Bank of Japan watchers moved forward their forecasts for an end to negative interest rates after Governor Kazuo Ueda touched on that possibility in an interview published over the weekend.
(Bloomberg) — Bank of Japan watchers moved forward their forecasts for an end to negative interest rates after Governor Kazuo Ueda touched on that possibility in an interview published over the weekend.
All 46 economists surveyed by Bloomberg over the past week said the BOJ will stand pat on policy at next week’s board meeting, with half expecting authorities to abandon the subzero rate by the end of June.
Last month, 31% predicted a rate hike within that time frame. Some 9% of respondents in the latest survey see the BOJ adjusting or discarding its yield curve control mechanism in October.
Most economists say regardless of timing, the next change for YCC will be its scrapping after the bank essentially widened its ceiling for 10-year yields to around 1% in July.
“There is a chance of an early policy shift,” said Hiroshi Namioka, chief strategist at T&D Asset Management Co. “Every policy meeting has become live since Ueda took the helm.”
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The change in rate expectations comes with core inflation still above the BOJ’s target level after 16 months and the yen not far from a three-decade low, raising the prospects of further price rises fueled by elevated import costs.
The survey’s findings suggest economists are more cautious in their forecasts than traders in the bond market. As of Tuesday, overnight-indexed swaps indicated the central bank would exit negative rates in January, based on data compiled by Bloomberg. After the July policy meeting market pricing suggested an exit in September 2024.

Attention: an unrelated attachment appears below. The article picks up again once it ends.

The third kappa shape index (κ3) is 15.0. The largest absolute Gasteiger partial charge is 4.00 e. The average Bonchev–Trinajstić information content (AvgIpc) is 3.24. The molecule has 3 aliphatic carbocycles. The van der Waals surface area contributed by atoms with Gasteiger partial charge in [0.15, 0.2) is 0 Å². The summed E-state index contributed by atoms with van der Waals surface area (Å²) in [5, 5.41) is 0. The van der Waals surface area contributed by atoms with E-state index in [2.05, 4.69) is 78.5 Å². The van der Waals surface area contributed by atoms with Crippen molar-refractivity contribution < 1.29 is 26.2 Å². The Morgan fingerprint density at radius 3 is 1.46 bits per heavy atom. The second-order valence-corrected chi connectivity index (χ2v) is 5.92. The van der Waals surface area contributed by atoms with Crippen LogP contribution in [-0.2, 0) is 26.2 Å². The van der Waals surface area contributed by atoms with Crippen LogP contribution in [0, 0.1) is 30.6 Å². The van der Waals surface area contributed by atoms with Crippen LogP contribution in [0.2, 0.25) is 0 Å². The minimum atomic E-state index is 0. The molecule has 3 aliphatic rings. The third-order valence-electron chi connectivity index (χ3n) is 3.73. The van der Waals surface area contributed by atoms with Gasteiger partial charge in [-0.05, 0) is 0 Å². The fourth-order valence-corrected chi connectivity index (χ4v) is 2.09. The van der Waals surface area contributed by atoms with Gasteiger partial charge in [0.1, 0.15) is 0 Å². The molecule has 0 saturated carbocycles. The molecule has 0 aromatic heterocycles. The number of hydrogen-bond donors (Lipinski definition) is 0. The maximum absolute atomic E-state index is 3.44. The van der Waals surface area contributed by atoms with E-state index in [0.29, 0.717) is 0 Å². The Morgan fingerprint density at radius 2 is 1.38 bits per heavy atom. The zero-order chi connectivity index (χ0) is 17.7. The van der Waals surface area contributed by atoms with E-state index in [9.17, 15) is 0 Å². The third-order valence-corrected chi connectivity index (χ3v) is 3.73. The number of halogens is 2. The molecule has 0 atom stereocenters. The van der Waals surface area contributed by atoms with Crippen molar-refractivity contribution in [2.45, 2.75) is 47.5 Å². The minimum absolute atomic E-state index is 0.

In his remarks to the Yomiuri newspaper, Ueda maintained that the BOJ would keep its easy policy for now. But he also said it’s possible the BOJ will have enough information by year-end to gauge if wages will continue to rise — a key factor in deciding whether to pare back its super-easy policy. Ueda said raising the short-term interest rate was among the options for doing that. His comments pushed bond yields to a nine-year high and gave the yen a temporary boost.
The poll indicated expectations are building for next year’s annual spring wage negotiations. Some 80% of respondents said wage hikes will spur a change in BOJ policy, up from 59% in June, when the same question was asked. Overall, 65% foresee some manner of policy shift by June.
Rising notions that the BOJ is inching toward tightening come as some of its peers look poised to reverse course. Economists see the European Central Bank conducting one last hike, with views split as to whether that move will come on Thursday. Economists at North America’s largest banks now say the Federal Reserve has finished its tightening cycle and may cut rates by around one percentage point next year.
A change in course overseas might ease pressure on the yen down the line, but for now the currency’s continued weakness has prompted Japanese authorities to warn of potential currency intervention if speculative trading goes too far. While most economists took Ueda’s comments in the Yomiuri interview to be hawkish, many of them also speculated that the governor intended to take some heat off the yen.
“Ueda indicated a chance of ending negative rates probably because he couldn’t ignore the weak yen and the probability of upside risks for inflation that go with it,” said Izuru Kato, chief economist at Totan Research. “The timing of ditching the negative rate will be heavily influenced by foreign exchange rates. I expect December is the earliest case.”
In July, Ueda cited volatility in foreign exchange markets as a factor officials considered in deciding to loosen the bank’s grip on the 10-year yield curve. In the survey, some 62% said the link between monetary policy and the currency has strengthened, while 22% said that wasn’t the case.
If the yen weakens below 150 per dollar it would trigger intervention, according to the median forecast of the economists in the survey. The dollar was trading just above 147 yen Wednesday morning.
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